Nov. 6, 2019
Past the blue fences: what happened at the expert discussions about Tuchkov Buyan?
From Strelka Mag
In Saint Petersburg, a series of round table discussions were held regarding the future concept for the Tuchkov Buyan park, which is slated to appear in the city centre on the banks of the Malaya Neva. At the last two sessions, experts discussed how to link the new public space with the city and the greening of Tuchkov Buyan.

The round table dedicated to the various connections between Tuchkov Buyan and Saint Petersburg took place on 30 October at the European University at Saint Petersburg. Session participants discussed the infrastructure of the future park, its inclusion in existing pedestrian and transit routes, and the interaction between Tuchkov Buyan and other park areas on the Petrograd side. Yana Golubeva, architect and head of the Russian office of MLA+, served as moderator.


The key thesis to which experts returned to again and again over the course of the discussion was that when designing the park, it will be necessary to expand outside the boundaries of the park and examine the territory in the context of the entire city.

Ilya Filimonov, an architect with the Intercolumnium studio, noted, "Judging by our experience, the creation of such a large cultural centre in the city will bring with it certain transport problems. They begin far outside the boundaries of the historical centre—already on the periphery, in the suburbs. This happens because people try to come [to such places] by car."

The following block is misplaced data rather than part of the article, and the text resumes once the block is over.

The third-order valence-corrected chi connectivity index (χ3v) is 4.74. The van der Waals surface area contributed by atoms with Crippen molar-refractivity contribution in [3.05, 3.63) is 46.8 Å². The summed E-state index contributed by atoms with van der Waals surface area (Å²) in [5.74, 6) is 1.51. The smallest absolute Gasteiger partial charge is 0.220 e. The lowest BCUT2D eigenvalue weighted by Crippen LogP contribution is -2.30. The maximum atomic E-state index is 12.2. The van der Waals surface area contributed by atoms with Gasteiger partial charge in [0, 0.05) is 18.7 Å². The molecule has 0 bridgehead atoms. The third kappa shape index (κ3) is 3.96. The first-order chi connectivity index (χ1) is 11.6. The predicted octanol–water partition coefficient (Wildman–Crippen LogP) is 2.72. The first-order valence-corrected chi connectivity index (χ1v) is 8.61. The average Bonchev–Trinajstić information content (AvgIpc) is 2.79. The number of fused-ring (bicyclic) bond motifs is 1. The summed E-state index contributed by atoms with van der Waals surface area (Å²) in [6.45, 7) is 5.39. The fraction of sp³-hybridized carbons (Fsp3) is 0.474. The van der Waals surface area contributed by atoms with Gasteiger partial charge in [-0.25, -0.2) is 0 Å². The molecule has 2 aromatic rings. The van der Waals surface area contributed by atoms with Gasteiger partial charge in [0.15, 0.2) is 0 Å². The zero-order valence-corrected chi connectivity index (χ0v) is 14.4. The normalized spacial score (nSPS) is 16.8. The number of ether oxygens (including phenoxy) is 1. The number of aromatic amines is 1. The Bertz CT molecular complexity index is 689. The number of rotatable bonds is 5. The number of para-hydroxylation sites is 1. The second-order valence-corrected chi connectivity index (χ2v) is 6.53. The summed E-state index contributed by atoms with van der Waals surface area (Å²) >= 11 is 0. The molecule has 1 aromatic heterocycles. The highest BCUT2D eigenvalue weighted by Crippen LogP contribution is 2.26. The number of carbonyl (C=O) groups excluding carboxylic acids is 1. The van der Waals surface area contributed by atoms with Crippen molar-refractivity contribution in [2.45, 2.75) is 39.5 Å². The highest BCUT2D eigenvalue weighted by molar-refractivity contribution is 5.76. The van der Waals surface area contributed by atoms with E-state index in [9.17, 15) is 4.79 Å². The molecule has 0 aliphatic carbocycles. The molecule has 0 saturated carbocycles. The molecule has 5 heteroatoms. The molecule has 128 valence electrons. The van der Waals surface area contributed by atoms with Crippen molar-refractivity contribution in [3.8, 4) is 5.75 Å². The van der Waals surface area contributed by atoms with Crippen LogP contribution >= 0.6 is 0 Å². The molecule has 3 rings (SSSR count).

Filimonov believes that the competition to create Tuchkov Buyan can start a conversation about the city's "global connectivity," including the creation of commuter parking lots and the development of public transportation in Saint Petersburg. Moreover, he is certain that the interaction between the park, the Petrograd side, and the adjacent part of Vasilievsky Island should become a part of the architectural competition.
A similar approach to the development of Tuchkov Buyan was voiced by territorial transportation development expert with Urbanika, Ilya Reznikov.

He said, "We need to model the territory that includes about half of Vasilievsky Island and nearly all of the Petrograd side. That's because the Petrograd side, from the perspective of car traffic, is an awful and fairly complicated place. So if we plug up one of those intersections, to put it bluntly, then we need to understand how the whole system is going to work and, based on our calculations, go on to model this tiny territory."

Kirill Kozlov, head of the Arka architecture group, continued his colleagues' thoughts: "We may plant a massive time-delay landmine for ourselves that will go off very quickly if we limit ourselves to this location and this location only. We would lose the opportunity to develop the territory from Trinity Bridge to Zhdanovka."
The coordinator of the "Beautiful Petersburg" movement, Steve Kuddins, also spoke out about the need to expand beyond the "blue fence" in the design process. He suggested starting to account for the development of the park territory over the coming decades starting now.